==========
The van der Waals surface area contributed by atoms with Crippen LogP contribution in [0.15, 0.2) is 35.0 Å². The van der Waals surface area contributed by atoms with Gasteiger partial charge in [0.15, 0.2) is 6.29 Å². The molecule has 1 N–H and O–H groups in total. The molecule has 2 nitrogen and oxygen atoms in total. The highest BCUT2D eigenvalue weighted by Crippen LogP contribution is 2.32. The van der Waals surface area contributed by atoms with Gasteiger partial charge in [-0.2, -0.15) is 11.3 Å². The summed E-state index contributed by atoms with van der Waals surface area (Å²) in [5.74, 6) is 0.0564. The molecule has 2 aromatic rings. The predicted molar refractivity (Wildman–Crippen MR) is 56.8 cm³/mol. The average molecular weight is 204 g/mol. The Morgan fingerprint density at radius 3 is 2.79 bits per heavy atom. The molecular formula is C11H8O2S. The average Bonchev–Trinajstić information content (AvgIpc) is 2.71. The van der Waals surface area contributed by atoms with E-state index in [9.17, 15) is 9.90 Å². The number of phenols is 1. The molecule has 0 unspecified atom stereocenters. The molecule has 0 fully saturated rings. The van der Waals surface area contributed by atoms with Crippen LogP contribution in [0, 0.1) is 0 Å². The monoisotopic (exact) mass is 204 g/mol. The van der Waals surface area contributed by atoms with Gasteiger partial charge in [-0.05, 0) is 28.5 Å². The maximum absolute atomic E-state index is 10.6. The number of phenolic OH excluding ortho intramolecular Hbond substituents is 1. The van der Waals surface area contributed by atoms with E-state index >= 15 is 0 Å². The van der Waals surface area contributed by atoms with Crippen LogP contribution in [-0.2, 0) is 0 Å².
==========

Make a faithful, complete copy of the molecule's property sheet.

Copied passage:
The van der Waals surface area contributed by atoms with Crippen LogP contribution in [0.15, 0.2) is 35.0 Å². The van der Waals surface area contributed by atoms with Gasteiger partial charge in [0.15, 0.2) is 6.29 Å². The molecule has 1 N–H and O–H groups in total. The molecule has 2 nitrogen and oxygen atoms in total. The highest BCUT2D eigenvalue weighted by Crippen LogP contribution is 2.32. The van der Waals surface area contributed by atoms with Gasteiger partial charge in [-0.2, -0.15) is 11.3 Å². The summed E-state index contributed by atoms with van der Waals surface area (Å²) in [5.74, 6) is 0.0564. The molecule has 2 aromatic rings. The predicted molar refractivity (Wildman–Crippen MR) is 56.8 cm³/mol. The average molecular weight is 204 g/mol. The Morgan fingerprint density at radius 3 is 2.79 bits per heavy atom. The molecular formula is C11H8O2S. The average Bonchev–Trinajstić information content (AvgIpc) is 2.71. The van der Waals surface area contributed by atoms with E-state index in [9.17, 15) is 9.90 Å². The number of phenols is 1. The molecule has 0 unspecified atom stereocenters. The molecule has 0 fully saturated rings. The van der Waals surface area contributed by atoms with Crippen LogP contribution in [0, 0.1) is 0 Å². The monoisotopic (exact) mass is 204 g/mol. The van der Waals surface area contributed by atoms with Gasteiger partial charge in [-0.05, 0) is 28.5 Å². The maximum absolute atomic E-state index is 10.6. The number of phenolic OH excluding ortho intramolecular Hbond substituents is 1. The van der Waals surface area contributed by atoms with E-state index >= 15 is 0 Å². The van der Waals surface area contributed by atoms with Crippen LogP contribution in [-0.2, 0) is 0 Å².